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Function Reference
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For more information on these operators, see Appendix B of the PostScript Language Reference,
Third Edition. The operand syntax for PostScript calculator functions follows PDF conventions
rather than PostScript conventions. The entire code defining the function is enclosed in braces { }.
Braces also delimit expressions that are executed conditionally by the if and ifelse operators:
boolean { expression } if
boolean { expression1 } { expression2 } ifelse
This construct is purely syntactic; unlike in PostScript, no "procedure objects" are involved.
When executing the function, the application pushes first the tint values of the setcolor operator or
the corresponding image components on the stack. The function is then executed and the remaining
components on the stack are adjusted to the valid input range of the alternate color space and then
passed to it.
Note also that the remaining components on the stack must match the number of input colorants of
the alternate color space. It is an error to leave more or less components on the stack than supported
by the alternate color space.
Example 1:
In this example we create a DeviceN color space that contains the process colorants Cyan, Magenta,
and Yellow. The alternate color space is of course DeviceCMYK. The definition of the PostScript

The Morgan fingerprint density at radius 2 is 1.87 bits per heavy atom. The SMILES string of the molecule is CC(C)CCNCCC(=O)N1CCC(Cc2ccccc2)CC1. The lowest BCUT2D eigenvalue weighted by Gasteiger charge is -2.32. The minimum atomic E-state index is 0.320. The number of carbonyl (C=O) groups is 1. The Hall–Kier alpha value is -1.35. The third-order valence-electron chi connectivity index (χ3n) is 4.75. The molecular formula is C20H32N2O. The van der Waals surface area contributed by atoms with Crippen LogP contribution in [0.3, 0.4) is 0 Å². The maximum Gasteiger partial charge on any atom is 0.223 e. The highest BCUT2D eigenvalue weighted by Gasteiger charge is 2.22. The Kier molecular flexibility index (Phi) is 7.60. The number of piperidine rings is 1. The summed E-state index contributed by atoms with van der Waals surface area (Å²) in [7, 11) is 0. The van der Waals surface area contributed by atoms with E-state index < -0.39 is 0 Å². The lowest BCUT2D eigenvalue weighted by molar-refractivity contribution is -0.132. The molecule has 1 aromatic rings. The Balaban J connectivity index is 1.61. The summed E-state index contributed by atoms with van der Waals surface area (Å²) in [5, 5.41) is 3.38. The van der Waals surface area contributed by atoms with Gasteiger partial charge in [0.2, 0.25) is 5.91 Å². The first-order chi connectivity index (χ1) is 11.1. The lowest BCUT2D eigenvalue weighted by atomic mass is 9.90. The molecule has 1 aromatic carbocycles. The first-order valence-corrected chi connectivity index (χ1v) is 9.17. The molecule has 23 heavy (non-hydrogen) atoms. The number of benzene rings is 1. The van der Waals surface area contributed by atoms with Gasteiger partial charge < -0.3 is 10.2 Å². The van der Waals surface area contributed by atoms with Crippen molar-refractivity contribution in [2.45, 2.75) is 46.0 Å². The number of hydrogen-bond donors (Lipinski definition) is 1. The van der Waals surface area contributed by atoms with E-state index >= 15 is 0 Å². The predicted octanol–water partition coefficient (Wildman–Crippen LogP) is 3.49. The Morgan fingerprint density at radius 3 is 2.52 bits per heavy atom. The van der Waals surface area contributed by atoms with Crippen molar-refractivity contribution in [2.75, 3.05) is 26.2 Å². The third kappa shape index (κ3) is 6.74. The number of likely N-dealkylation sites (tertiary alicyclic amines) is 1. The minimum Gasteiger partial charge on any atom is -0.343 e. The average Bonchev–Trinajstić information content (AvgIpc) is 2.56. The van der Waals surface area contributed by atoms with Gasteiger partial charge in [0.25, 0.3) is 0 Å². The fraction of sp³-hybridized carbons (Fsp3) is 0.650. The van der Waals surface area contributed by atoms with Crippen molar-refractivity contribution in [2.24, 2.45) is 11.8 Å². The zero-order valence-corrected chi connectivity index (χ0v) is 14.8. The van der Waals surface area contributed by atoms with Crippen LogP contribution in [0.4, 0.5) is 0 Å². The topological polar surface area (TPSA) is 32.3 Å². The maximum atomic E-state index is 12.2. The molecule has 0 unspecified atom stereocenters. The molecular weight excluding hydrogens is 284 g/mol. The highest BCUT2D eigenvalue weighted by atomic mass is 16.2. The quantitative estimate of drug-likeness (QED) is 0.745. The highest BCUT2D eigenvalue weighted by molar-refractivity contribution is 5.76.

calculator function is very simple in this example because we need to add the missing Black
component only. The array cls includes also the Black component here because we need the colorant
names later to add the definition of the process components to the DeviceN color space:
const char* cls[] = {"Cyan", "Magenta", "Yellow", "Black"};
const char ps[] = "{0}"; // Just add the missing Black component
// Note that the Black component is not part of the DeviceN color space
SI32 cs = pdfCreateDeviceNColorSpace(pdf, cls, 3, ps, esDeviceCMYK, -1);
// Optional but strongly recommended: Add the defintion of the process
// colorants to the DeviceN color space.
pdfAddDeviceNProcessColorants(pdf, cls, 4, esDeviceCMYK, -1);
// Draw a rectangle in the alternate DeviceCMYK color space
pdfSetFillColorSpace(pdf, csDeviceCMYK);
pdfSetFillColor(pdf, PDF_CMYK(135, 65, 160, 0));
pdfRectangle(pdf, 50.0, 50.0, 200.0, 100.0, fmFill);
// Now we use the DeviceN color space. The colors of both rectangles must
// be identically. If you see a difference, then disable the output
// preview in Adobe's Acrobat, since the color is converted into the
// simulation profile otherwise...
pdfSetExtColorSpace(pdf, cs);
BYTE color[] = {135, 65, 160};

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